Crews are trying to address hanging and potentially hazardous limbs before winter, when snow and ice can weigh down damaged limbs and increase fall risk. They need to move quickly in order to reach 40,000 street trees before winter, so they are trimming and leaving debris behind so they can quickly move on to the next tree. A crew will pick up the tree debris at a later date. Residents can assist by pushing tree debris to the curb for our crews to collect.
Crews may need to return to a street tree multiple times before the process is fully completed. Initially, crews focused on cutting only the most hazardous branches, moving quickly to the next tree in order to address the worst hazards throughout the city. Crews will then return to cut additional broken branches or address new breaks caused by wind or ice since the derecho. The contractor crews are focusing only on cutting hazardous limbs; City Forestry crews will also return to help make healthy, clean cuts that will support the longevity of the tree. Contractor crews are paid the same amount for work at the tree, whether they trim the tree once or multiple times.
Crews are trimming hazardous limbs from private trees if the limbs are hanging into the public right-of-way and have the potential to fall.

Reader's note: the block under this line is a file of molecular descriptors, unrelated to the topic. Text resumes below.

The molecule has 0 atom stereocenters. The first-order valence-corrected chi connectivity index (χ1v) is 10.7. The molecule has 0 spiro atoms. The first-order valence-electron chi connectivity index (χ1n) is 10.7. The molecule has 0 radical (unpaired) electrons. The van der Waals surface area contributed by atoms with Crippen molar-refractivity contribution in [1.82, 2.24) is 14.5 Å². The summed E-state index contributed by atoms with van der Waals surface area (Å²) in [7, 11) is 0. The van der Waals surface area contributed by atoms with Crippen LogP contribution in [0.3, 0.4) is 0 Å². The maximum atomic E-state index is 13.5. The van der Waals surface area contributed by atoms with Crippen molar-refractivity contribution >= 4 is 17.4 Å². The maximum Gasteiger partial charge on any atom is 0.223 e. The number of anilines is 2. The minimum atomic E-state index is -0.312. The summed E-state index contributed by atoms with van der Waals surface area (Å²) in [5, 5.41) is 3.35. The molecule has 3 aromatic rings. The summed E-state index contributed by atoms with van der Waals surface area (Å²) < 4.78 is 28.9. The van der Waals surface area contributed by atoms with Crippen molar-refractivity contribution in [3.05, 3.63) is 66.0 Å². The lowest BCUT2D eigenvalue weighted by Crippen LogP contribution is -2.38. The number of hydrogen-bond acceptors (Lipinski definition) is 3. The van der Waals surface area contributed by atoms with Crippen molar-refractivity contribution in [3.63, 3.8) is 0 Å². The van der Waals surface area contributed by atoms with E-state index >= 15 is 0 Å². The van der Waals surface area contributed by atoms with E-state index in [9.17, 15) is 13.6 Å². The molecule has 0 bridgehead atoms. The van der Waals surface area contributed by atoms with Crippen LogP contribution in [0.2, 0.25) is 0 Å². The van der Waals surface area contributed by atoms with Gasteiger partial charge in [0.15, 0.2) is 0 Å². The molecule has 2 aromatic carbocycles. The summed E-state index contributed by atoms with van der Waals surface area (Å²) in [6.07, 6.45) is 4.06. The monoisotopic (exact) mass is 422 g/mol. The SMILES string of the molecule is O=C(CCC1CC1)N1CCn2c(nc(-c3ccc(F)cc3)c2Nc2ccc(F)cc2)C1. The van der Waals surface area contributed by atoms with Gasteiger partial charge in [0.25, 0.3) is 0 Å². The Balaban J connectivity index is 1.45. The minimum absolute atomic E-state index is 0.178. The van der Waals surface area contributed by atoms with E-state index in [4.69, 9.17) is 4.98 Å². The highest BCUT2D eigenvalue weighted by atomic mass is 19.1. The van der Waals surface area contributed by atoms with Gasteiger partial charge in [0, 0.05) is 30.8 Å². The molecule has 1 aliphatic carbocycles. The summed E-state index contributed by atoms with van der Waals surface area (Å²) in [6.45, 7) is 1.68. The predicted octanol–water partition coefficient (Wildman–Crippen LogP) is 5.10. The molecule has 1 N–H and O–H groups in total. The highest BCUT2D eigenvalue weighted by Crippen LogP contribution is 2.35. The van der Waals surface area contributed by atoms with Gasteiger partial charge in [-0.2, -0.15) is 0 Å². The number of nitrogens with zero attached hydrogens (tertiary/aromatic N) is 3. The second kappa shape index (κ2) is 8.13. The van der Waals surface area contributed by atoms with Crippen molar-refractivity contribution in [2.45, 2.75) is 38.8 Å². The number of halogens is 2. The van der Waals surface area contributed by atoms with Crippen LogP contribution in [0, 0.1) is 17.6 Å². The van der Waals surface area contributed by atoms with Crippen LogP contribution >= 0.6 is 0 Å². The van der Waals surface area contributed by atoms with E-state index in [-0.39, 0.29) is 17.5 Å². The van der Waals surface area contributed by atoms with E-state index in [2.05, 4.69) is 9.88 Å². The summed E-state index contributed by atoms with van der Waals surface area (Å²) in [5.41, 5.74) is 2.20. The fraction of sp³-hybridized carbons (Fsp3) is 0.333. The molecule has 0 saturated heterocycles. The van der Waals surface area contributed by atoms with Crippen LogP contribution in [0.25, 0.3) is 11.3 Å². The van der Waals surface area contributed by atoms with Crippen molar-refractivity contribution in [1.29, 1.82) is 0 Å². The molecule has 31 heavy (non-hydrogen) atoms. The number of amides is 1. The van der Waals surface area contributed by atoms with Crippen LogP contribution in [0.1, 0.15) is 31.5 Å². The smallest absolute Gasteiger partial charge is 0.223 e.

Residents can look up their street tree online to determine if it’s a City-owned tree, using Tree Finder. Type your address into the search box to find your property and to view the City-owned trees and planting spaces.
Yes, the City will pick up large root balls after debris piles are collected. The contractor will then return with special equipment to split apart the root systems and haul them away, and will back fill the holes left behind. The final pickup of tree debris is anticipated to start in the early months of 2021, concluding before the end of the winter. This will include the breakdown and removal of large tree trunks or root balls. Hazardous root ball work and soil restoration may extend into the spring, due to the presence of underground utilities. Exact timelines will be updated as work continues to progress.
Street-clearing resources are not being used to clear parks. Flannery Trucking LLC is the contractor overseeing the pickup of all curbside storm debris. A separate contractor, Boomerang, is working on clearing public parks.